Migration is a politically emotive topic. There is a common misconception that migration can put a strain on public services. The impact of migrants on public expenditure is dependent upon the assumptions of the model used and how migrants are defined. As migrants are such a heterogenous group, one cannot make conclusions a priori what the impact of migrants will be on the health system. The ‘Healthy Migrant Effect’ [7, 8] predicts that because migrants tend to be younger, fitter, and healthier than the host population. Thus, on average they will require fewer health care resources. To qualify as an economic migrant, in some countries such as Australia, there are health and age criterion for entry . In further support of the concept that on average migrants are healthier is the ‘Salmon Bias theory.’ This suggests migrants return to their country of origin in later life or in poor health . Thus, their impact on the health care system of the host country will be minimal. Conversely, there is the convergence theory which suggests that migrant’s health and lifestyle tend to converge to that of the host population because of acculturation . This would suggest that migrants in the long term would have similar service usage to the host population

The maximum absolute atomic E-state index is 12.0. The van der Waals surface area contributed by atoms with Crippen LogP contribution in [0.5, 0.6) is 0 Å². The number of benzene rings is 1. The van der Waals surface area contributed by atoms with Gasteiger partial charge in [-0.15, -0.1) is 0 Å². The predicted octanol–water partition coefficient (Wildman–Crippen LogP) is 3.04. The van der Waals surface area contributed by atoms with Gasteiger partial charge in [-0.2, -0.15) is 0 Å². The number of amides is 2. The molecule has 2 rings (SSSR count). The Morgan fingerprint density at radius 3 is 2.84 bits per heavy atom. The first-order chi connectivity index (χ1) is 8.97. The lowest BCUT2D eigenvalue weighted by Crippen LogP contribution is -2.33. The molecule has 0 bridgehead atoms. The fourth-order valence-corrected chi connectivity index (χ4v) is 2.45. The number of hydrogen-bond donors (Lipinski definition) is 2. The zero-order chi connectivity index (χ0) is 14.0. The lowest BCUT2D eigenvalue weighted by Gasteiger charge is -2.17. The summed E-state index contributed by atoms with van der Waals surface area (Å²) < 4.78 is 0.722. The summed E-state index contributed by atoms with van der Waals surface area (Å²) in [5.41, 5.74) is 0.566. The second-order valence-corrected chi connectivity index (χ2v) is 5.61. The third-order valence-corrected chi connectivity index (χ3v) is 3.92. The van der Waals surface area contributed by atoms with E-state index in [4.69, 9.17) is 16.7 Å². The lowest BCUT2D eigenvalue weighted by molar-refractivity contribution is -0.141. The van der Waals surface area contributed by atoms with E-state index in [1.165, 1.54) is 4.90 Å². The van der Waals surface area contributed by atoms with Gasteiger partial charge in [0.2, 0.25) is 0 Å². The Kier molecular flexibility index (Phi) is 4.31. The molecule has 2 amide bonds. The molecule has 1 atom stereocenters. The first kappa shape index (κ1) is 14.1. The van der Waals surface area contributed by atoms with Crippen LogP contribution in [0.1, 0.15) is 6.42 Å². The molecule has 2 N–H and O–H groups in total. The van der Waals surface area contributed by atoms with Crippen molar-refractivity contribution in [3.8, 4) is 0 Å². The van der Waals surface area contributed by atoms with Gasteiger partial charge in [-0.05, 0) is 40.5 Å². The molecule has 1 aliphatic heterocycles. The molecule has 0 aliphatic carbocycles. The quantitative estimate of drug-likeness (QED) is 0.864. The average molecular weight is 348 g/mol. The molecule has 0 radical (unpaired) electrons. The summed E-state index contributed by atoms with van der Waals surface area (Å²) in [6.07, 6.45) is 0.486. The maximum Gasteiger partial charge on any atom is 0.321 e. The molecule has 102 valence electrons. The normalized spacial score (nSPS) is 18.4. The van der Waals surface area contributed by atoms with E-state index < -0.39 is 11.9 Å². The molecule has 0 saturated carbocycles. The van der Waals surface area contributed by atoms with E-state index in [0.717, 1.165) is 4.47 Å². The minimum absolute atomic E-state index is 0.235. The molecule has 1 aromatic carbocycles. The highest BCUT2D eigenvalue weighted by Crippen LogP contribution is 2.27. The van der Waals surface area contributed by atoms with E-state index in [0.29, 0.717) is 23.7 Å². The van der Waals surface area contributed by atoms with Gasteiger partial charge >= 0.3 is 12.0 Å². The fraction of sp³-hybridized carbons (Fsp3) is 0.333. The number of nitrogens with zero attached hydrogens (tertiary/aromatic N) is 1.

The evidence supporting the above theories is mixed. This could be because of differences in how countries classify migrants . For example, nationality, country of birth, and citizenship are all used to classify migrants . Cheswick et al.  found for Australia that the self-reported health of economic migrants converged to the mean for native Australians, but the health of humanitarian migrants remained poor. These findings suggest that how migrants are defined is important for understanding their health and what this means for their use and need of health services.